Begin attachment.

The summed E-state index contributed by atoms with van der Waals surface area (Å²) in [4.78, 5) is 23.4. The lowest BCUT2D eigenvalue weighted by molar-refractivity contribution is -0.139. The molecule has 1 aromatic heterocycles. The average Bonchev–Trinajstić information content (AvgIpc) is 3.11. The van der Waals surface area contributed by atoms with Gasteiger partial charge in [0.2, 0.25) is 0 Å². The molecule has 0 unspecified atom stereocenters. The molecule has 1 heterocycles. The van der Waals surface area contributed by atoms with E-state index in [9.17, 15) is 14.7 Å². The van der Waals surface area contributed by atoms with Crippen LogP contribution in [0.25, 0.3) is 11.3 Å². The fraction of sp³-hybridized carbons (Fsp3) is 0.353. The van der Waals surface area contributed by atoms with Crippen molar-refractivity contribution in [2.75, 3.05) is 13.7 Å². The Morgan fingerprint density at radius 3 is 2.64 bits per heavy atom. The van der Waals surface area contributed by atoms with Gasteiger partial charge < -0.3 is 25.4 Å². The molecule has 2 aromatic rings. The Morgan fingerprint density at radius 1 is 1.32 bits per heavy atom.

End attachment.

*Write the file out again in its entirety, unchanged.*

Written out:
The summed E-state index contributed by atoms with van der Waals surface area (Å²) in [4.78, 5) is 23.4. The lowest BCUT2D eigenvalue weighted by molar-refractivity contribution is -0.139. The molecule has 1 aromatic heterocycles. The average Bonchev–Trinajstić information content (AvgIpc) is 3.11. The van der Waals surface area contributed by atoms with Gasteiger partial charge in [0.2, 0.25) is 0 Å². The molecule has 0 unspecified atom stereocenters. The molecule has 1 heterocycles. The van der Waals surface area contributed by atoms with E-state index in [9.17, 15) is 14.7 Å². The van der Waals surface area contributed by atoms with Crippen LogP contribution in [0.25, 0.3) is 11.3 Å². The fraction of sp³-hybridized carbons (Fsp3) is 0.353. The van der Waals surface area contributed by atoms with Crippen molar-refractivity contribution in [2.75, 3.05) is 13.7 Å². The Morgan fingerprint density at radius 3 is 2.64 bits per heavy atom. The van der Waals surface area contributed by atoms with Gasteiger partial charge < -0.3 is 25.4 Å². The molecule has 2 aromatic rings. The Morgan fingerprint density at radius 1 is 1.32 bits per heavy atom.